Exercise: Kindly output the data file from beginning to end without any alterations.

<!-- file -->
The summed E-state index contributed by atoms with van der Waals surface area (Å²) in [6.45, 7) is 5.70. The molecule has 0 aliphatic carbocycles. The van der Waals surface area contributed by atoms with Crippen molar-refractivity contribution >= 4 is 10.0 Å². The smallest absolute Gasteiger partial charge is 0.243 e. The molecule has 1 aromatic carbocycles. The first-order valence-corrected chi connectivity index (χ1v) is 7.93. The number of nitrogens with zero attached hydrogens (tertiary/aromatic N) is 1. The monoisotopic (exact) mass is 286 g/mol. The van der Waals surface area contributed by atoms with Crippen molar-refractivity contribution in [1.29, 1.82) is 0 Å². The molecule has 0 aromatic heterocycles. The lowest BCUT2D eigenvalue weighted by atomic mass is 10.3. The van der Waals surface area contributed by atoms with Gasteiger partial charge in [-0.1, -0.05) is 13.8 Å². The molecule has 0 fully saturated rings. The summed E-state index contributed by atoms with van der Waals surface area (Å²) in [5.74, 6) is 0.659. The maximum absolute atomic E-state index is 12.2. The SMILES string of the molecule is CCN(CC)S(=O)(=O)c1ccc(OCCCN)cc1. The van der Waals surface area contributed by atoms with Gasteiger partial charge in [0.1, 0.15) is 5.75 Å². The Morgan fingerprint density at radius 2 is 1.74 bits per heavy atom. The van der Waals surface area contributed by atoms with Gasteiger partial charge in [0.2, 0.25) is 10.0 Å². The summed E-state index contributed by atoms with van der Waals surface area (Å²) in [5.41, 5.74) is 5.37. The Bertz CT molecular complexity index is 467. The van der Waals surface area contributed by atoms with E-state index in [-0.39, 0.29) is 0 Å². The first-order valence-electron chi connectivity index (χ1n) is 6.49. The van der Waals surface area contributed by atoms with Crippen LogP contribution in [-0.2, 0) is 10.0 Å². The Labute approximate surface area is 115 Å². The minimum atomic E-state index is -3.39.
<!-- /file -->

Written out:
The summed E-state index contributed by atoms with van der Waals surface area (Å²) in [6.45, 7) is 5.70. The molecule has 0 aliphatic carbocycles. The van der Waals surface area contributed by atoms with Crippen molar-refractivity contribution >= 4 is 10.0 Å². The smallest absolute Gasteiger partial charge is 0.243 e. The molecule has 1 aromatic carbocycles. The first-order valence-corrected chi connectivity index (χ1v) is 7.93. The number of nitrogens with zero attached hydrogens (tertiary/aromatic N) is 1. The monoisotopic (exact) mass is 286 g/mol. The van der Waals surface area contributed by atoms with Crippen molar-refractivity contribution in [1.29, 1.82) is 0 Å². The molecule has 0 aromatic heterocycles. The lowest BCUT2D eigenvalue weighted by atomic mass is 10.3. The van der Waals surface area contributed by atoms with Gasteiger partial charge in [-0.1, -0.05) is 13.8 Å². The molecule has 0 fully saturated rings. The summed E-state index contributed by atoms with van der Waals surface area (Å²) in [5.74, 6) is 0.659. The maximum absolute atomic E-state index is 12.2. The SMILES string of the molecule is CCN(CC)S(=O)(=O)c1ccc(OCCCN)cc1. The van der Waals surface area contributed by atoms with Gasteiger partial charge in [0.1, 0.15) is 5.75 Å². The Morgan fingerprint density at radius 2 is 1.74 bits per heavy atom. The van der Waals surface area contributed by atoms with Gasteiger partial charge in [0.2, 0.25) is 10.0 Å². The summed E-state index contributed by atoms with van der Waals surface area (Å²) in [5.41, 5.74) is 5.37. The Bertz CT molecular complexity index is 467. The van der Waals surface area contributed by atoms with E-state index in [-0.39, 0.29) is 0 Å². The first-order valence-electron chi connectivity index (χ1n) is 6.49. The van der Waals surface area contributed by atoms with Crippen LogP contribution in [-0.2, 0) is 10.0 Å². The Labute approximate surface area is 115 Å². The minimum atomic E-state index is -3.39.